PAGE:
Djokovic is already number one… in 2023
Novak Djokovic is, according to the computer, the fifth best tennis player today, but facing 2023 he is the clear favorite to be the best of all.
The fact: as early as the Australian Open, the next big event, he could be the number one on the planet again. In January.
Huge consideration: in 2022 he played half as much as the rest. Six major tournaments out of a possible 12. And there he is, at the top five. He enters, without doubt in the discussion of whether or not he is the best of the season, in a tern that completes Rafael Nadal and Carlos Alcaraz. Nadal with Australia and Roland Garros; Alcaraz with the US Open and the year-end numer one; and the Serbian with Wimbledon and the ATP Finals. Tasty debate.
“It’s a big relief,” Djokovic said with the 2022 Masters trophy in his arms. That cup conveys a lot to him. It’s pure satisfaction: “I’m looking forward to my holidays. It was an atypical year in which I had to ask permission to go everywhere.” This Sunday in Turin, he beat Casper Ruud 7-5, 6-3. The Norwegian, by the way, closed a fantastic year that left him as world No. 3.
The award for the strangest season in history already has a clear winner, with a main actor who played an extraordinary role: Djokovic’s year included a court battle, a cancelled visa and deportation, a ban on entering countries to play tennis because he was not vaccinated against COVID-19, and a Grand Slam title without ATP points. He was also champion in every possible category in high level tennis (Grand Slam, Master 1000, 500, 250 and ATP Finals).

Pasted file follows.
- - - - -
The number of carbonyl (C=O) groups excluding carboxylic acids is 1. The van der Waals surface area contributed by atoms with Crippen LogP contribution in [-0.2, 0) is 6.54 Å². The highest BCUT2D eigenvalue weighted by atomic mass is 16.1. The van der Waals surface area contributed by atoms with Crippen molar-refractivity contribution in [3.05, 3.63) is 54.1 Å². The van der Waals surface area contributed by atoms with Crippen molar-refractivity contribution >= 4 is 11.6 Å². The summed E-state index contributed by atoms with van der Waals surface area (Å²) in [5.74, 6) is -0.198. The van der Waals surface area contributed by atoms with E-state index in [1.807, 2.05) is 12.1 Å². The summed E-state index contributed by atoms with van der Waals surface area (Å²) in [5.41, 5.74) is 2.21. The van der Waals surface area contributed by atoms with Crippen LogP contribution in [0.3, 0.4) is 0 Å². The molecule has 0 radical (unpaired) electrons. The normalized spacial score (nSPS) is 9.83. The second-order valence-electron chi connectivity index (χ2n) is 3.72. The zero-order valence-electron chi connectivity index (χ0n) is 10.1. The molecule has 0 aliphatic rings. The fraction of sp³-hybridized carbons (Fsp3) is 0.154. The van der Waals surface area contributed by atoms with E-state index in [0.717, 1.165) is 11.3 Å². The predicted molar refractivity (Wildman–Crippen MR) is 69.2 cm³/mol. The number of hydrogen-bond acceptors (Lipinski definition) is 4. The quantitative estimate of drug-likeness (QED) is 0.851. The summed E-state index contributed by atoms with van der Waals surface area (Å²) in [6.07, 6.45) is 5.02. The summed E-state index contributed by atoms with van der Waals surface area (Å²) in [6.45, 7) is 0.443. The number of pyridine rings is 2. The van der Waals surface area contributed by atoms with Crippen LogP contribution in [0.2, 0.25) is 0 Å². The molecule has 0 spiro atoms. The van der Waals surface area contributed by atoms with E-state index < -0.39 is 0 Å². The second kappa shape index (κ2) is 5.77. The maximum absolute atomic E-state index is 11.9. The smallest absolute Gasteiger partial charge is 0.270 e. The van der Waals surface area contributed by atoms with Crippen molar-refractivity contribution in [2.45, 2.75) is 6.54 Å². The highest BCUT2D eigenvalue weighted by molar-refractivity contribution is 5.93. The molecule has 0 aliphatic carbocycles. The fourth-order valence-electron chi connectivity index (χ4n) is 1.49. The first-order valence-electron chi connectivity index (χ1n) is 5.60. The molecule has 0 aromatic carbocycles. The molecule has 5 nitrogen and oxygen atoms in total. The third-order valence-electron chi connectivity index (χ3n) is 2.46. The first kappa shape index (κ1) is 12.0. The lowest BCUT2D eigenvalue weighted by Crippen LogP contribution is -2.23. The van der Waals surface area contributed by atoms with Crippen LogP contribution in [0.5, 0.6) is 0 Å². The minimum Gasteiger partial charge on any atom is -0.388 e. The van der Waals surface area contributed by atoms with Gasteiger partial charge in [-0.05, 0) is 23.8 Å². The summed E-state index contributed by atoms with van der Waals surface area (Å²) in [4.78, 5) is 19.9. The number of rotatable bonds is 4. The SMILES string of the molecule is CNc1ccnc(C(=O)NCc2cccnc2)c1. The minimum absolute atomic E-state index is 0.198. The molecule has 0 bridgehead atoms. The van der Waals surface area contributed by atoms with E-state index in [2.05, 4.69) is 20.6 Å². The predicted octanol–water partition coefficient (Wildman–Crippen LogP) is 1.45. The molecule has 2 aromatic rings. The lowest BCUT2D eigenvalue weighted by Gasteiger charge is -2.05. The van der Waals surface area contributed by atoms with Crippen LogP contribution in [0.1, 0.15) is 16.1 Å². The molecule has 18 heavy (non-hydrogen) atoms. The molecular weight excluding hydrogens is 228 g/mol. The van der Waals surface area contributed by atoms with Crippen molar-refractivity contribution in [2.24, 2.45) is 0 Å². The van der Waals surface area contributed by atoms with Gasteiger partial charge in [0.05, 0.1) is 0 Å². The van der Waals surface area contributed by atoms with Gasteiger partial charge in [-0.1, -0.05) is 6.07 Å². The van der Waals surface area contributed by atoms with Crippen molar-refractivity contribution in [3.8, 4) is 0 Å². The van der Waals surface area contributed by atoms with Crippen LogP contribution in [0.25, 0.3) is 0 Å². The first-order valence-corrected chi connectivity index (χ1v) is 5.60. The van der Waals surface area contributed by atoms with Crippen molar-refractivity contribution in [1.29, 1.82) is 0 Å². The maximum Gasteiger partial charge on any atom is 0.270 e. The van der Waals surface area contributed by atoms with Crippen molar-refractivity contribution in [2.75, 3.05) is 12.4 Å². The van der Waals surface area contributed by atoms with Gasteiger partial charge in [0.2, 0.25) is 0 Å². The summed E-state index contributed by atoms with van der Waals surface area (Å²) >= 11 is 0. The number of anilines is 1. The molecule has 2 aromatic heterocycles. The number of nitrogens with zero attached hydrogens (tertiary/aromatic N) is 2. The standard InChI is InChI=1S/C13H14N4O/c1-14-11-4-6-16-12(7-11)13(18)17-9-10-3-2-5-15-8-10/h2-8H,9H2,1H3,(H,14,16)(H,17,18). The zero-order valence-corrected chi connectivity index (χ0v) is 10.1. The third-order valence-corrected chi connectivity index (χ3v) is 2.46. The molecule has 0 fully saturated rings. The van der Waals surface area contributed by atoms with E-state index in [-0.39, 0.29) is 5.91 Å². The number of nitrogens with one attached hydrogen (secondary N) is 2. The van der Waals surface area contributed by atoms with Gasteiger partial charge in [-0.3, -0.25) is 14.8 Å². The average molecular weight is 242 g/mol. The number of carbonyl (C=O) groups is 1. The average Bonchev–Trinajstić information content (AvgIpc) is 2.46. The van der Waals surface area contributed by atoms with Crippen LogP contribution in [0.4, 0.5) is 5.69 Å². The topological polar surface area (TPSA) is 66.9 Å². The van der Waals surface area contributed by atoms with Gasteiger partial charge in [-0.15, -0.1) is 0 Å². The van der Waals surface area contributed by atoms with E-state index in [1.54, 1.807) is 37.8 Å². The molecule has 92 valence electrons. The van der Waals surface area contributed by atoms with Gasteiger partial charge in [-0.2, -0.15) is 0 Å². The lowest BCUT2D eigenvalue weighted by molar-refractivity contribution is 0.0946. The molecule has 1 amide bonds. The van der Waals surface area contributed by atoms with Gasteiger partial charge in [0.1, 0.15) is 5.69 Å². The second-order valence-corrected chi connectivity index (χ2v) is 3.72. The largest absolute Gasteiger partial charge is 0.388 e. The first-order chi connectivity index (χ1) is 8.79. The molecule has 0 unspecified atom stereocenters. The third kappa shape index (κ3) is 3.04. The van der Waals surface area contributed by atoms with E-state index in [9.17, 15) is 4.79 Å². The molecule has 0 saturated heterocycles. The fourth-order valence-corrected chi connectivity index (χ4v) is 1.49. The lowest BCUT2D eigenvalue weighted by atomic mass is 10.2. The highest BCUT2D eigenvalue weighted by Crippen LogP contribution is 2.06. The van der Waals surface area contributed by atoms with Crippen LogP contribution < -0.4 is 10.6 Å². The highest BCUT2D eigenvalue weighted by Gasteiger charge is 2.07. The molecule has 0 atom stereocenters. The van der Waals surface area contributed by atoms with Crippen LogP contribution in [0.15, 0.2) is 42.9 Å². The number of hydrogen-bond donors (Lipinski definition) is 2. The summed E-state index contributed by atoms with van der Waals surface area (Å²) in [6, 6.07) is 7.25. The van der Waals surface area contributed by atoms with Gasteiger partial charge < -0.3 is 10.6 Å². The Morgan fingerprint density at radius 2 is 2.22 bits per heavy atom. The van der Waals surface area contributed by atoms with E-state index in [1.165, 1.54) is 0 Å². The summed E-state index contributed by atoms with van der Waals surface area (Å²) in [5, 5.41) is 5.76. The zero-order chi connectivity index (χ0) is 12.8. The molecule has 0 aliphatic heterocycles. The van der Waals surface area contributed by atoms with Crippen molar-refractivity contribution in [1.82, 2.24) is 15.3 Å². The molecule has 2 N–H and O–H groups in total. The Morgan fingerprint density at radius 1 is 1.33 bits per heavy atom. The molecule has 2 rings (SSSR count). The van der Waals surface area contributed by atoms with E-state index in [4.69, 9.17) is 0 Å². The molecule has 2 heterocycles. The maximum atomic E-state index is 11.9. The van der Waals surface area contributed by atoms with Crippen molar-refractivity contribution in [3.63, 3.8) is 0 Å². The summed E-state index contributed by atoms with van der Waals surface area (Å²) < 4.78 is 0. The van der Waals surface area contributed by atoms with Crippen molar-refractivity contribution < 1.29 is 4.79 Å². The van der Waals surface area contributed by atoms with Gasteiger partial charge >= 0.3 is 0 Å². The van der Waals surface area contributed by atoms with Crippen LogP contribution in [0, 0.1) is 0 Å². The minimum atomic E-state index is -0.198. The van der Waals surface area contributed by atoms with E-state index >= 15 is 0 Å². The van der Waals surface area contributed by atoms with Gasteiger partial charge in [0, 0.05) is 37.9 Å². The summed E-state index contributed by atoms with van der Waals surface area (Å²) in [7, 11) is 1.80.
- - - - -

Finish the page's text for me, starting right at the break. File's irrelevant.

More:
After that roller coaster, topped off with a phenomenal indoor tour, Djokovic is poised for a sweep in 2023. With the level demonstrated in the second half of the year, where he was unable to compete while the tennis focus was in North America, but won almost everything he played, he is emerging as the favorite to continue breaking records.
Melbourne will set the tone and will draw very important lines: the winner of 21 majors will arrive hungry and without important pressures to his favorite tournament, while the Spaniards face a complex scenario in Oceania. Nadal defends a bag of 2250 points for having won both the Australian Open and its preparatory tournament; Alcaraz will land there with an unfamiliar backpack, having finished the year at the top of the ranking. Everyone will want to bring him down.
Should Djokovic catch his tenth Australian Open and storm to the top of the rankings, it will be very difficult for him to let go, as he will have the entire U.S. and Canadian schedule to score clean points, plus at Wimbledon he will be playing to defend his title without the risk of losing a single point.
Memory is fragile, but we must not forget the recent timeline: in 2021, Djokovic was one match away from winning the Grand Slam (being champion in Melbourne, Paris, London and New York in the same year), and at that time it seemed that nothing and no one was going to stop him in his rampant collection of Slams.
Then, it seemed that the controversial circus in Australia in January would sink him, added to Nadal’s new records, but the Serb was able to withstand the adversities in 2022, and now, on the verge of his time off and his pre-season, 2023 is once again the favoritism in almost all scenarios.
And the young generation? Alcaraz aside, the newer players on the circuit have proven to be capable of fighting for big events, but have yet to emerge as a major threat on a more general level.
Names like Holger Rune, Jannik Sinner, Frances Tiafoe and Lorenzo Mussetti have the makings to surprise at some point (as the 19-year-old Dane did at Paris Bercy), but the odds of them being a consistent obstacle are still low.
Djokovic smiles. He was the undefeated champion of the tournament that brings together the bests of the year, equaled Roger Federer’s record with his sixth Masters, and won the juiciest check in the history of tennis (4.7 million dollars), although the money is just a detail at this point.
No restrictions. In 2023 Djokovic is going to play some tennis.
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